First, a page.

V Formation Flight Explained in Northern Bald Ibis Birds
A new study published in the journal Nature has found evidence to suggest that birds adopt a V formation while in flight to improve aerodynamics and conserve energy. Royal Veterinary College researchers found that certain birds flap their wings with precision phasing, helping them to obtain maximum aerodynamic benefit as part of a flock.
V Formation Reduces Energy Expenditure
Previously, researchers conjectured that flocks of birds flew in a V configuration to burn less energy. In 2001, a different study investigated the V-shape formation adopted by pelicans; the authors determined that those pelicans situated at the front had higher heart rates, relative to those flying at the rear. On this basis, scientists made the logical deduction that the birds at the front expended more energy.
In order to remain air-bound, birds push air downwards and, subsequently, begin gliding. Regular wing movement generates a vortex within the air; this includes an updraft from the wings that provides lift (upwash), while air flowing from the bottom of the wing (downwash) pushes downward.
Steve Portugal, a comparative ecophysiologist based at the Royal Veterinary College in Hatfield, United Kingdom, who served as co-author on the latest study, recently spoke to the Smithsonian about the rudimentary principles of the afore-mentioned processes:
“The simple rule is upwash is good air, and downwash is bad air.”
On this basis, birds need to exploit the upwash of the vortex and researchers believe the V configuration method of flight enhances this. Creative Director at the Smithsonian Eric Schulze recently talked about this phenomenon, explaining that a particular bird will waste a lower amount of energy by flying slightly behind and above the bird at the head of the V formation. He compares this aerodynamic strategy to that of a cyclist in a bike race; cyclists tend to ride behind one another to save energy.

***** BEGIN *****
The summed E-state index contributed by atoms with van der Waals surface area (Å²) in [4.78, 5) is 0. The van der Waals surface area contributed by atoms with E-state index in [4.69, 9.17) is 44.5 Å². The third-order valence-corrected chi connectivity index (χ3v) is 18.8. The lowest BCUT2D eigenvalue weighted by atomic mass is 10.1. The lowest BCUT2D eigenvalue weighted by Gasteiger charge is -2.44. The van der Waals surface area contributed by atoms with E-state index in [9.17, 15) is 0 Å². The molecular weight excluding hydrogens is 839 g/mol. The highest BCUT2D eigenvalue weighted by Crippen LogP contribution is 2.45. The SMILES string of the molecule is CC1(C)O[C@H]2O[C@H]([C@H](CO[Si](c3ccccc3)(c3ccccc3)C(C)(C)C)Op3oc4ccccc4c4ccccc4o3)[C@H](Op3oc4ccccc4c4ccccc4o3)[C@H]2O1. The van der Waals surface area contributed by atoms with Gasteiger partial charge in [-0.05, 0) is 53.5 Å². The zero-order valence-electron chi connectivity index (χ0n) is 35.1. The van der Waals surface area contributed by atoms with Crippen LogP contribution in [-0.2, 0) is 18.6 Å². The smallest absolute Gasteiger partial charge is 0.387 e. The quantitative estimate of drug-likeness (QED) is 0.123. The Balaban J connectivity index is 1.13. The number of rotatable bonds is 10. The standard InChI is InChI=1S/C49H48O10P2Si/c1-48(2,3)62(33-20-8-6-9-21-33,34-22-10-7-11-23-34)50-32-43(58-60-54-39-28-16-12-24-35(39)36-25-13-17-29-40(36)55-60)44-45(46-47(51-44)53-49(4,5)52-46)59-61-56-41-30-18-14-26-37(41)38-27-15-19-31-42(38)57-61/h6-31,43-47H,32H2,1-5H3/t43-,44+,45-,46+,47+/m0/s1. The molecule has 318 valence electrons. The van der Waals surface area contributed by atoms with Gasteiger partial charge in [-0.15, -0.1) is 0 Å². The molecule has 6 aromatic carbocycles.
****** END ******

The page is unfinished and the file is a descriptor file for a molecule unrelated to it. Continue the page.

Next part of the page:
Ultimately, in doing so, Schulze indicates that geese can increase the maximum distance traveled by as much as 70 percent – during long, migratory flights – simply through using this strategy to conserve as much energy as possible.
When in this flight pattern, the birds are constantly changing position. The lead bird, eventually, drops to the back when tired and another assumes its place at the front of the V formation. In addition, this setup allows the birds to retain visual contact with each other, ensuring members of the flock are traveling in the correct direction.
New Study Investigates Flight Patterns of Northern Bald Ibis Bird
As studies into bird behavior in this migratory V formation are relatively sparse, Portugal and colleagues began studying the spectacle in an endangered species of bird – the northern bald ibis (Geronticus eremita), also known as the Waldrapp. To achieve this, the researchers teamed up with the conservation group Waldrappteam – an organization that aims to provide “financial and intellectual assistance for scientific based attempts of reintroducing…” the species to southern Europe.